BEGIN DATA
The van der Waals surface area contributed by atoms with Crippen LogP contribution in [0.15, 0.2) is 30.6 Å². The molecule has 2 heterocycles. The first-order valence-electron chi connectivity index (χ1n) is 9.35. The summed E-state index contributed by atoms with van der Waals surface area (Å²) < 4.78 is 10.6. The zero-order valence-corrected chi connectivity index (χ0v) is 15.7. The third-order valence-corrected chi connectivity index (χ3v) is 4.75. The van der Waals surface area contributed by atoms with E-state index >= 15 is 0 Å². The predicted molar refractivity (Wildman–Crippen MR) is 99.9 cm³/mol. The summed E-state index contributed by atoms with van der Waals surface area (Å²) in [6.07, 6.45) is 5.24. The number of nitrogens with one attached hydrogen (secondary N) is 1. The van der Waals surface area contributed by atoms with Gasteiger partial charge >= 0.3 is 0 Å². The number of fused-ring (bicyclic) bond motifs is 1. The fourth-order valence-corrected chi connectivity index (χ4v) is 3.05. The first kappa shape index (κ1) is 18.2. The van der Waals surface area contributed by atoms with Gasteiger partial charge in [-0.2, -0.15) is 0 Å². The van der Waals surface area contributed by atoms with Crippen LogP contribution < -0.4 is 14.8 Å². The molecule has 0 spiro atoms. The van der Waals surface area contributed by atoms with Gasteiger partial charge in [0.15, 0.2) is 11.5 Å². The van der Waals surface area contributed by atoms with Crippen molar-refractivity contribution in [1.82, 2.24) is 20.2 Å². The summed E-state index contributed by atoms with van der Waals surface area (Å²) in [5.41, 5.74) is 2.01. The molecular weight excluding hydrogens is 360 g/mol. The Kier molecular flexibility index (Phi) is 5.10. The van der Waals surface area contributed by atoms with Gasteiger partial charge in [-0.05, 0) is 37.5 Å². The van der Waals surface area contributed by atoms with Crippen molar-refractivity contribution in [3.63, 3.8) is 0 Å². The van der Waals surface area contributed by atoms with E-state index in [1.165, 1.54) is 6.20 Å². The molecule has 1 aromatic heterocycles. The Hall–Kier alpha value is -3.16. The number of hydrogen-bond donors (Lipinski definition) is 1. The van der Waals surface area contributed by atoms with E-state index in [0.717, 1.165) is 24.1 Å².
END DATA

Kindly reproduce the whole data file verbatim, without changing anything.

The van der Waals surface area contributed by atoms with Crippen LogP contribution in [0.15, 0.2) is 30.6 Å². The molecule has 2 heterocycles. The first-order valence-electron chi connectivity index (χ1n) is 9.35. The summed E-state index contributed by atoms with van der Waals surface area (Å²) < 4.78 is 10.6. The zero-order valence-corrected chi connectivity index (χ0v) is 15.7. The third-order valence-corrected chi connectivity index (χ3v) is 4.75. The van der Waals surface area contributed by atoms with E-state index >= 15 is 0 Å². The predicted molar refractivity (Wildman–Crippen MR) is 99.9 cm³/mol. The summed E-state index contributed by atoms with van der Waals surface area (Å²) in [6.07, 6.45) is 5.24. The number of nitrogens with one attached hydrogen (secondary N) is 1. The van der Waals surface area contributed by atoms with Gasteiger partial charge >= 0.3 is 0 Å². The number of fused-ring (bicyclic) bond motifs is 1. The fourth-order valence-corrected chi connectivity index (χ4v) is 3.05. The first kappa shape index (κ1) is 18.2. The van der Waals surface area contributed by atoms with Gasteiger partial charge in [-0.2, -0.15) is 0 Å². The van der Waals surface area contributed by atoms with Crippen LogP contribution < -0.4 is 14.8 Å². The molecule has 0 spiro atoms. The van der Waals surface area contributed by atoms with Gasteiger partial charge in [0.15, 0.2) is 11.5 Å². The van der Waals surface area contributed by atoms with Crippen molar-refractivity contribution in [1.82, 2.24) is 20.2 Å². The summed E-state index contributed by atoms with van der Waals surface area (Å²) in [5.41, 5.74) is 2.01. The molecular weight excluding hydrogens is 360 g/mol. The Kier molecular flexibility index (Phi) is 5.10. The van der Waals surface area contributed by atoms with Gasteiger partial charge in [-0.05, 0) is 37.5 Å². The van der Waals surface area contributed by atoms with Crippen molar-refractivity contribution in [3.63, 3.8) is 0 Å². The van der Waals surface area contributed by atoms with E-state index in [1.165, 1.54) is 6.20 Å². The molecule has 1 aromatic heterocycles. The Hall–Kier alpha value is -3.16. The number of hydrogen-bond donors (Lipinski definition) is 1. The van der Waals surface area contributed by atoms with E-state index in [0.717, 1.165) is 24.1 Å².